The demand for private helicopters in Vietnam will grow strongly in the future, said sales director of Vietnam's first established helicopter franchise, Vinacopter, which targets larger private firms.
Forecasts by Vinacopter show that Vietnam will have around 100 private helicopters in the next ten years, said Jussi Hoikka from the company, an associate of European Aeronautic Defence and Space Company since 2008, and current distributor in Vietnam of global helicopter manufacturing and support company Eurocopter.
Vinacopter is charging around US$2-14 million for a helicopter, pretax.
With additional costs for fuel, maintenance and parking, a helicopter would be too much for middle-income earners in the middle-income country Vietnam, Jussi was cited by news website VnExpress as saying in a report Tuesday.
But the target of the company is leaders of large private firms, he said.
According to the sales director, Vietnam's top 100 private firms have enough demand and money to buy a helicopter, especially when it already costs them $2,400 an hour to hire one.
The low development of Vietnam's infrastructure cannot catch up with the economy and many businessmen will have to choose a more convenient means of transport, Jussi said.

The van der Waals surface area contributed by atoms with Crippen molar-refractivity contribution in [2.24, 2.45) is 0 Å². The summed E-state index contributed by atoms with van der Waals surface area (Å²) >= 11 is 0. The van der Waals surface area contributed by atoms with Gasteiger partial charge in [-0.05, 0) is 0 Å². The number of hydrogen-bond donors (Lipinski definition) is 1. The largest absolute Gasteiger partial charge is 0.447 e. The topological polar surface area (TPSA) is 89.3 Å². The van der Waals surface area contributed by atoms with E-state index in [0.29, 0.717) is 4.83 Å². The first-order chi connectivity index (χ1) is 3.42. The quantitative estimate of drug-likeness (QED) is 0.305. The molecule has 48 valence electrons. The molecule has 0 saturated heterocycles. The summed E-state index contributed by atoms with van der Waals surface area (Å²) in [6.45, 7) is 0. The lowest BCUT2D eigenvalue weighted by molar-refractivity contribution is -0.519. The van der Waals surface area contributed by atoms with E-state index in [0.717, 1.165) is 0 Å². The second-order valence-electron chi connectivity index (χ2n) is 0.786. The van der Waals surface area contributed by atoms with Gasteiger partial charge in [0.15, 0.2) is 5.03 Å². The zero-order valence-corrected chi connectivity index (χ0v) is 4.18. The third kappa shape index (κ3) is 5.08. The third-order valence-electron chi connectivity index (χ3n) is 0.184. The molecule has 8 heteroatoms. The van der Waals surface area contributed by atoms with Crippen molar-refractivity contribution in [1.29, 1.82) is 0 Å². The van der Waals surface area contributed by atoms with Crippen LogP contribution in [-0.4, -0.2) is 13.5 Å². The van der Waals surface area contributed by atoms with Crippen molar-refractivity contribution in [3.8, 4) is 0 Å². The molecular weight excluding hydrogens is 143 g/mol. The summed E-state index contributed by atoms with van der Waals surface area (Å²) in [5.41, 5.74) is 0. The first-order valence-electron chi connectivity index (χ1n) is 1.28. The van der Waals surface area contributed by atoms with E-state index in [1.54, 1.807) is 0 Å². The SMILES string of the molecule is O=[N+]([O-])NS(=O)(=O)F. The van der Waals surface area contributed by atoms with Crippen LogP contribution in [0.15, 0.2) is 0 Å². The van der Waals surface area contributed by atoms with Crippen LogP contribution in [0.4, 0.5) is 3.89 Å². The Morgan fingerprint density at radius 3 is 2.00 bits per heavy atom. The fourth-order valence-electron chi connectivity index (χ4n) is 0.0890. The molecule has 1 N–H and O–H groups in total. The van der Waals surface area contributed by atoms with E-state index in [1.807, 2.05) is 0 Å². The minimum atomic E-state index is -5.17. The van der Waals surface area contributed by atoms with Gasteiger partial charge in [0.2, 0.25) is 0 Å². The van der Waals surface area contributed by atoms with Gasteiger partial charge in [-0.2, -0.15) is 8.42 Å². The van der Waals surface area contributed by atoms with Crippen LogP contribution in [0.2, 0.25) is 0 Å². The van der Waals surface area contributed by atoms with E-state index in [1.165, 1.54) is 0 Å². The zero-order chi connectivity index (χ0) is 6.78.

He said the helicopter can also be considered an effective promotion and marketing tool.
Vinacopter has finished contracts to sell two helicopters over the past eight months and is expected to sell at least five this year as there are other contracts under negotiation, Jussi said.
The customers will wait two years top to receive the helicopters, depending how modern they are.
He called that a good sale given the current economic situation in Vietnam and the world over.
The company last year ordered only two helicopters last year, including one bought by itself for display.
Jussi does not identify his customers as a matter of the company's policy, but says that they are all leaders of big private enterprises.
One of the first people owning private helicopters in Vietnam is Tran Dinh Long, president of Vietnam's leading steel maker Hoa Phat Corporation, who bought from Eurocopter in Singapore in 2008, when Vinacopter was not yet in operation.
As Vietnam's government doesn't allow helicopters to be owned by individuals, Jussi suggested people hire an aviation firm to manage and operate their helicopters, as many of his Vietnamese customers have been doing.
Vietnam is operating 20 helicopters, and the number is very small compared to nearby countries such as the Philippines with 150 helicopters, Indonesia with 130 or Thailand with 45, Jussi said.
Only two of the helicopters in Vietnam are used by people for private purposes, while 18 others are used for petrol exploitation.